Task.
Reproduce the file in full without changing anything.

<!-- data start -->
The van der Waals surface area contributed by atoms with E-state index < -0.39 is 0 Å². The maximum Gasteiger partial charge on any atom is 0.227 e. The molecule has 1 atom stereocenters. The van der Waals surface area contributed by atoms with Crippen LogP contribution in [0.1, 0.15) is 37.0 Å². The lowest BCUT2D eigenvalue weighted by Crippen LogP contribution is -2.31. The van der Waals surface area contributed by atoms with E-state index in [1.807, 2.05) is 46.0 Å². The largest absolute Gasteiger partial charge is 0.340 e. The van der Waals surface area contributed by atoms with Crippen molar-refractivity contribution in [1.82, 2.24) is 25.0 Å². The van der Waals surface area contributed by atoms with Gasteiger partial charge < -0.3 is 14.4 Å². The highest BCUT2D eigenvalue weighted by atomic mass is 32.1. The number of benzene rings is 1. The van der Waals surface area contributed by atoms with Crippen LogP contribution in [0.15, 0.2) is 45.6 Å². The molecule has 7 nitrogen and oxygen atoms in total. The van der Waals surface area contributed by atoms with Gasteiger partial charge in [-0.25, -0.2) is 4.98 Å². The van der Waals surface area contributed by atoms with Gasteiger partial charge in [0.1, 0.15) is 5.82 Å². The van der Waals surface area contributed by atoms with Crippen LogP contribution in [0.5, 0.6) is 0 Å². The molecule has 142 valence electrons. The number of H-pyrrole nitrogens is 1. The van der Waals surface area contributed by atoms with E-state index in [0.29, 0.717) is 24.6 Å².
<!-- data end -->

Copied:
The van der Waals surface area contributed by atoms with E-state index < -0.39 is 0 Å². The maximum Gasteiger partial charge on any atom is 0.227 e. The molecule has 1 atom stereocenters. The van der Waals surface area contributed by atoms with Crippen LogP contribution in [0.1, 0.15) is 37.0 Å². The lowest BCUT2D eigenvalue weighted by Crippen LogP contribution is -2.31. The van der Waals surface area contributed by atoms with E-state index in [1.807, 2.05) is 46.0 Å². The largest absolute Gasteiger partial charge is 0.340 e. The van der Waals surface area contributed by atoms with Crippen molar-refractivity contribution in [1.82, 2.24) is 25.0 Å². The van der Waals surface area contributed by atoms with Gasteiger partial charge < -0.3 is 14.4 Å². The highest BCUT2D eigenvalue weighted by atomic mass is 32.1. The number of benzene rings is 1. The van der Waals surface area contributed by atoms with Crippen LogP contribution in [0.15, 0.2) is 45.6 Å². The molecule has 7 nitrogen and oxygen atoms in total. The van der Waals surface area contributed by atoms with Gasteiger partial charge in [-0.25, -0.2) is 4.98 Å². The van der Waals surface area contributed by atoms with Gasteiger partial charge in [0.1, 0.15) is 5.82 Å². The van der Waals surface area contributed by atoms with Crippen LogP contribution in [0.5, 0.6) is 0 Å². The molecule has 142 valence electrons. The number of H-pyrrole nitrogens is 1. The van der Waals surface area contributed by atoms with E-state index in [0.29, 0.717) is 24.6 Å².